Merck needs to create thematic development throughout the next trial, Dewey suggested. The company should present a strong case for what they stand for and the commitment to science and integrity that once brought then the nickname St. Merck, he continued.
“None of that story seemed to come out,” he said
The Bigger Picture:
Dewey believes that the results of the Texas trial will have an impact on the way other pharma companies handle product liability trials.
“You have to be troubled by this verdict,” he said.
Bainbridge predicted that the verdict could discourage pharma companies from developing new drugs.
“We may see an effect here of pharma companies becoming even more risk averse in terms of developing new drugs,” he said. “This may create an incentive to focus on one or two new drugs.”
But Schaeffer disagreed. Fen Phen litigation cost Wyeth a lot of money but that company still has a healthy pipeline, he claimed.
Bainbridge also expressed concern that Merck shareholders could file lawsuits.
“It wouldn’t surprise me if somebody sued,” he said.
Dewey indicated that shareholder suits related to the drop in stock price after Merck pulled Vioxx from the market are already out there. He said it is possible that more could be filed on the basis of an allegedly unsatisfactory defense, but he thought it unlikely.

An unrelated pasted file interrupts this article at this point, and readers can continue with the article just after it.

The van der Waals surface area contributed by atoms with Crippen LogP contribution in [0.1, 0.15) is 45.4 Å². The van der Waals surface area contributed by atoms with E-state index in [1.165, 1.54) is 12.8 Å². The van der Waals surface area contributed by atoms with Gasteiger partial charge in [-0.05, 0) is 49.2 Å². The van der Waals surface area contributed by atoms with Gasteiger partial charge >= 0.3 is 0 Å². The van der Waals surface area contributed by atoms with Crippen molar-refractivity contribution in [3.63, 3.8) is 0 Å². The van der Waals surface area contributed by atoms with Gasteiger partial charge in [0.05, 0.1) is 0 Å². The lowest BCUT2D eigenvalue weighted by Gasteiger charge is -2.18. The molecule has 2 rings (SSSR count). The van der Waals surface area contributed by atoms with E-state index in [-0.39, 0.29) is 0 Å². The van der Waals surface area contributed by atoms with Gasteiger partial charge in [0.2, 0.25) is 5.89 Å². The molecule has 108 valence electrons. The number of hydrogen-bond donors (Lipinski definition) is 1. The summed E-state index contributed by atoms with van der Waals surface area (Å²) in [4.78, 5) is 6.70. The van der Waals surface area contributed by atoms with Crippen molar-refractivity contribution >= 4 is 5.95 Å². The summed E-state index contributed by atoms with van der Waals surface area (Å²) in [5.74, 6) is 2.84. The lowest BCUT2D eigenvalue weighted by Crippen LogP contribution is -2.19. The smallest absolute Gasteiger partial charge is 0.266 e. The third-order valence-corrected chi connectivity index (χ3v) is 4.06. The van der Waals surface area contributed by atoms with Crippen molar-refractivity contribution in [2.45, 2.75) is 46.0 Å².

Bill Lerach, partner at Lerach, Coughlin, Stoia, Geller, Rudman and Robbins LLP, is representing a pending derivative suit against Merck alleging directors and officers’ misconduct. He predicted that the results of suits like the Ernst trial could impact the results of shareholder and derivative suits.
Shareholder suits have already impacted Merck’s insurance premiums, according to industry experts. An underwriter at a multinational insurance company said that a $25 million dollar claim resulted in Merck having to change its policy with his company to cover only non-indemnifiable claims against directors and officers. Continuing its previous plan would have increased Merck’s premiums by almost 100 percent. He indicated that premiums for other Cox-2 manufacturers have also gone up as a result of this type of liability.
But University of Connecticut law professor, Tom Baker, said that this increase was unlikely to influence the impact premiums for the industry as a whole.